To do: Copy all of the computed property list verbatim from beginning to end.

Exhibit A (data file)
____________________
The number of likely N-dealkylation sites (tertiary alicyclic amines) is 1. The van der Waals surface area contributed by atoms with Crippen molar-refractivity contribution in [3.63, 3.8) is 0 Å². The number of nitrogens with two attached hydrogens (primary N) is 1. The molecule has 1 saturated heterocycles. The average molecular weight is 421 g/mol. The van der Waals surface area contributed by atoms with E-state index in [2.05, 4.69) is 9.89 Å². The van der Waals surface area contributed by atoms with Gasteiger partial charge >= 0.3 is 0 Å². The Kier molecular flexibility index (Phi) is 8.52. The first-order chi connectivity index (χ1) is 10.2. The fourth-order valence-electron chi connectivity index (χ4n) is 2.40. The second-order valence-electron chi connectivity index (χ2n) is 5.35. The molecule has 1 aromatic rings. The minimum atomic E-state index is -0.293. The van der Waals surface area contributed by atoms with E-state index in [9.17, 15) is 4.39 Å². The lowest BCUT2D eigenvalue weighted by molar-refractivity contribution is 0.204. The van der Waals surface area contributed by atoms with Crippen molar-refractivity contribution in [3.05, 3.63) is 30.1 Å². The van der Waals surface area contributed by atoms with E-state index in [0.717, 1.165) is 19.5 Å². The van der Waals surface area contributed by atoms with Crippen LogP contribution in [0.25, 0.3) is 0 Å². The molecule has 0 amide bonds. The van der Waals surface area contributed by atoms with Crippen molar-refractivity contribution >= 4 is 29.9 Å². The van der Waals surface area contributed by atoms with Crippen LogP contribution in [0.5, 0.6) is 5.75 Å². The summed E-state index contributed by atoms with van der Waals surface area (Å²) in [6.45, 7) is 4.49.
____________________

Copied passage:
The number of likely N-dealkylation sites (tertiary alicyclic amines) is 1. The van der Waals surface area contributed by atoms with Crippen molar-refractivity contribution in [3.63, 3.8) is 0 Å². The number of nitrogens with two attached hydrogens (primary N) is 1. The molecule has 1 saturated heterocycles. The average molecular weight is 421 g/mol. The van der Waals surface area contributed by atoms with E-state index in [2.05, 4.69) is 9.89 Å². The van der Waals surface area contributed by atoms with Gasteiger partial charge >= 0.3 is 0 Å². The Kier molecular flexibility index (Phi) is 8.52. The first-order chi connectivity index (χ1) is 10.2. The fourth-order valence-electron chi connectivity index (χ4n) is 2.40. The second-order valence-electron chi connectivity index (χ2n) is 5.35. The molecule has 1 aromatic rings. The minimum atomic E-state index is -0.293. The van der Waals surface area contributed by atoms with E-state index in [9.17, 15) is 4.39 Å². The lowest BCUT2D eigenvalue weighted by molar-refractivity contribution is 0.204. The van der Waals surface area contributed by atoms with Crippen molar-refractivity contribution in [3.05, 3.63) is 30.1 Å². The van der Waals surface area contributed by atoms with E-state index in [0.717, 1.165) is 19.5 Å². The van der Waals surface area contributed by atoms with Crippen LogP contribution in [0.25, 0.3) is 0 Å². The molecule has 0 amide bonds. The van der Waals surface area contributed by atoms with Crippen molar-refractivity contribution >= 4 is 29.9 Å². The van der Waals surface area contributed by atoms with Crippen LogP contribution in [0.5, 0.6) is 5.75 Å². The summed E-state index contributed by atoms with van der Waals surface area (Å²) in [6.45, 7) is 4.49.